Marolo's Grappa & Camomile, an Italian liqueur made by infusing chamomile flowers in Nebbiola-grape grappa, has been around for a while, but it's starting to get some love from good bartenders like Kelley Swenson at Portland, Oregon's Ten 01. His chamomile sour was my first run-in with chamomile mixed in a cocktail. It changed my opinion of the herb, which had always been colored by its role as the oldest, crustiest tea bag leftover in the "mixed herbal tea" sampler. Combined with gin, lemon juice, and honey, the Grappa & Camomile took a simple sour and gave it a twist of earthy, floral flavor. It was an eyeopener to someone who had previously regarded chamomile as tasting like watery dirt.
Chamomile cocktail action has also been spotted at San Francisco's Cask Spirits, in the form of J. Witty Organic Chamomile Liqueur, and at New York City's Death + Company, where Old Overholt Rye is infused with chamomile, then mixed with Campari and St. Germain.
Kombucha, once solely the drink of people who wear Crystal Body Deodorant, landed on the front page of the New York Times Styles section a couple weeks back, marking its graduation into the mainstream. Fermented products in general are having a heyday: kimchee, sauerkraut, cured meats, coffee, craft beer, stinky cheese, no-knead bread, yogurt. Here are some interesting new developments in the fermentation movement.
Throw away that can of cheeseburger-flavored Pringles—not just on general principle, but because the company is issuing a recall of that flavor of chips, plus its taco-flavored chips. The Christian Science Monitor, which has published a complete list of recalled brands, writes:
"The chips contain hydrolyzed vegetable protein (HVP), a common 'flavor-enhancer,' made by Basic Food Flavors, Inc., that has been found to be contaminated with salmonella."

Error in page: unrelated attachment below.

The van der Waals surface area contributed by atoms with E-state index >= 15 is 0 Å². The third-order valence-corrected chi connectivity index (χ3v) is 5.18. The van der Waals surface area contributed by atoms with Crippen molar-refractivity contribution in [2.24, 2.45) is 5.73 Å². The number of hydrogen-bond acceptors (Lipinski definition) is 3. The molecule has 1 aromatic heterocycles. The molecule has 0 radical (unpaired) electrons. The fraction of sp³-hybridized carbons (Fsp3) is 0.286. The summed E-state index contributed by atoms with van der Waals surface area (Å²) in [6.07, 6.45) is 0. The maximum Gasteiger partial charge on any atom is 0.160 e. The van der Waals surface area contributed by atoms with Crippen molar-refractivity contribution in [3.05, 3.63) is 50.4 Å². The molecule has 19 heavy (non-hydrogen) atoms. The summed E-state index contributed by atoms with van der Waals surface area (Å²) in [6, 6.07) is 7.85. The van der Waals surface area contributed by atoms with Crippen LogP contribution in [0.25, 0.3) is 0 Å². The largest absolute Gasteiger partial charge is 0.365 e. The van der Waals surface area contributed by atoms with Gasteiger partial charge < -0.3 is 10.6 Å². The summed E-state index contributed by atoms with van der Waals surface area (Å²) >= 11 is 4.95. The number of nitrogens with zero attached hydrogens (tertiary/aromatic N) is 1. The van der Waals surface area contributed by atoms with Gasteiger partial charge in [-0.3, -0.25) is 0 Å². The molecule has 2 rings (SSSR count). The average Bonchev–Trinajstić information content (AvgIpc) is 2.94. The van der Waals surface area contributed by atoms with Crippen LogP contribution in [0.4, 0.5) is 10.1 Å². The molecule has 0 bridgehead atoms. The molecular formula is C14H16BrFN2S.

Pickled things have been going strong on the trend-o-meter for a while, and now they are hitting the bar, going a few steps beyond the dirty martini. Grub Street has been a tireless picklespotter, noting that New York City's The Breslin is serving "off-the-menu pickle backs" (a shot of pickle juice to go with whisky) and Chicago's The Drawing Room is making a Chicago Dog Caipirinha, made with cachaca, sport peppers, and a celery-salt rim (there are no actual hot dogs involved).
Also spotted at 10 Downing Food & Wine in New York City, where a cocktail called the Pickle is made by muddling dill and cucumbers with salt and simple syrup; and in Minneapolis, Minnesota, where the Black Forest Inn makes a Krautini with sauerkraut juice, Steinhäger (a mild German gin), and a touch of Kümmel, a German caraway seed liqueur. "I've heard more often than not 'I'm surprised how much I like it'," says Erica Christ, the bar manager at the Black Forest Inn. "People who would get a dirty martini really do like that pickley, sour, salty taste...Still we do get about one in five that is like BLECH!"
Pistachios have been showing up in desserts, encrusting fish, paired with meats, on top of salads, and even in cocktails at restaurants around the country. They make any dish taste meatier, they are pretty and green, and they are packed with vitamins.